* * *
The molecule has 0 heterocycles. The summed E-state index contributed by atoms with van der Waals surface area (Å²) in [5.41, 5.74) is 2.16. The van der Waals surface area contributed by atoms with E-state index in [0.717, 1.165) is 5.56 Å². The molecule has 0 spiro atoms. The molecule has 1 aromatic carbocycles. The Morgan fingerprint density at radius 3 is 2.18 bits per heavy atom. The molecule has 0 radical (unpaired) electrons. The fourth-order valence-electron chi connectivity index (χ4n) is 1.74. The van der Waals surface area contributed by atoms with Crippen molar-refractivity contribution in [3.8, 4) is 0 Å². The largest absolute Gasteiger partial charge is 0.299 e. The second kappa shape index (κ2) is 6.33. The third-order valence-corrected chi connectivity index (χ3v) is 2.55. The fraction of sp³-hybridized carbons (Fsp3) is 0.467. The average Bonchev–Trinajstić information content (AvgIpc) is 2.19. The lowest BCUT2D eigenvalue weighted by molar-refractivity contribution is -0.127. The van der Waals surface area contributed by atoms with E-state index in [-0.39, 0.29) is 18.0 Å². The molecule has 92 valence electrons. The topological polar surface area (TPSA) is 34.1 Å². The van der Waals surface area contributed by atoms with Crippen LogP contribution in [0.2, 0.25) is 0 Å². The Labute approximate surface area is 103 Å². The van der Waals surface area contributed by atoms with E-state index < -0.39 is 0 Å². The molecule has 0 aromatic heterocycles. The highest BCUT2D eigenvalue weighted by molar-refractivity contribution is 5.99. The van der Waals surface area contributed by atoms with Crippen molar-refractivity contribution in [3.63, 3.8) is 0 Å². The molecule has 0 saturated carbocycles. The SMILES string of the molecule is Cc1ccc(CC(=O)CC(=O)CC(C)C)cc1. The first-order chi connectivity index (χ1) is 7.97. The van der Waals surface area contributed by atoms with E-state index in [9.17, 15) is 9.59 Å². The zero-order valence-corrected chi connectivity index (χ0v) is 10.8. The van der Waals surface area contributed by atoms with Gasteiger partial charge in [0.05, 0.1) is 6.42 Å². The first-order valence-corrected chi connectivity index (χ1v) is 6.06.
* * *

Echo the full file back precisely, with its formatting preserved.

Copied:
The molecule has 0 heterocycles. The summed E-state index contributed by atoms with van der Waals surface area (Å²) in [5.41, 5.74) is 2.16. The van der Waals surface area contributed by atoms with E-state index in [0.717, 1.165) is 5.56 Å². The molecule has 0 spiro atoms. The molecule has 1 aromatic carbocycles. The Morgan fingerprint density at radius 3 is 2.18 bits per heavy atom. The molecule has 0 radical (unpaired) electrons. The fourth-order valence-electron chi connectivity index (χ4n) is 1.74. The van der Waals surface area contributed by atoms with Crippen molar-refractivity contribution in [3.8, 4) is 0 Å². The largest absolute Gasteiger partial charge is 0.299 e. The second kappa shape index (κ2) is 6.33. The third-order valence-corrected chi connectivity index (χ3v) is 2.55. The fraction of sp³-hybridized carbons (Fsp3) is 0.467. The average Bonchev–Trinajstić information content (AvgIpc) is 2.19. The lowest BCUT2D eigenvalue weighted by molar-refractivity contribution is -0.127. The van der Waals surface area contributed by atoms with E-state index in [-0.39, 0.29) is 18.0 Å². The molecule has 92 valence electrons. The topological polar surface area (TPSA) is 34.1 Å². The van der Waals surface area contributed by atoms with Crippen LogP contribution in [0.2, 0.25) is 0 Å². The Labute approximate surface area is 103 Å². The van der Waals surface area contributed by atoms with E-state index < -0.39 is 0 Å². The molecule has 0 aromatic heterocycles. The highest BCUT2D eigenvalue weighted by molar-refractivity contribution is 5.99. The van der Waals surface area contributed by atoms with Crippen molar-refractivity contribution in [3.63, 3.8) is 0 Å². The molecule has 0 saturated carbocycles. The SMILES string of the molecule is Cc1ccc(CC(=O)CC(=O)CC(C)C)cc1. The first-order chi connectivity index (χ1) is 7.97. The van der Waals surface area contributed by atoms with E-state index in [9.17, 15) is 9.59 Å². The zero-order valence-corrected chi connectivity index (χ0v) is 10.8. The van der Waals surface area contributed by atoms with Gasteiger partial charge in [0.05, 0.1) is 6.42 Å². The first-order valence-corrected chi connectivity index (χ1v) is 6.06.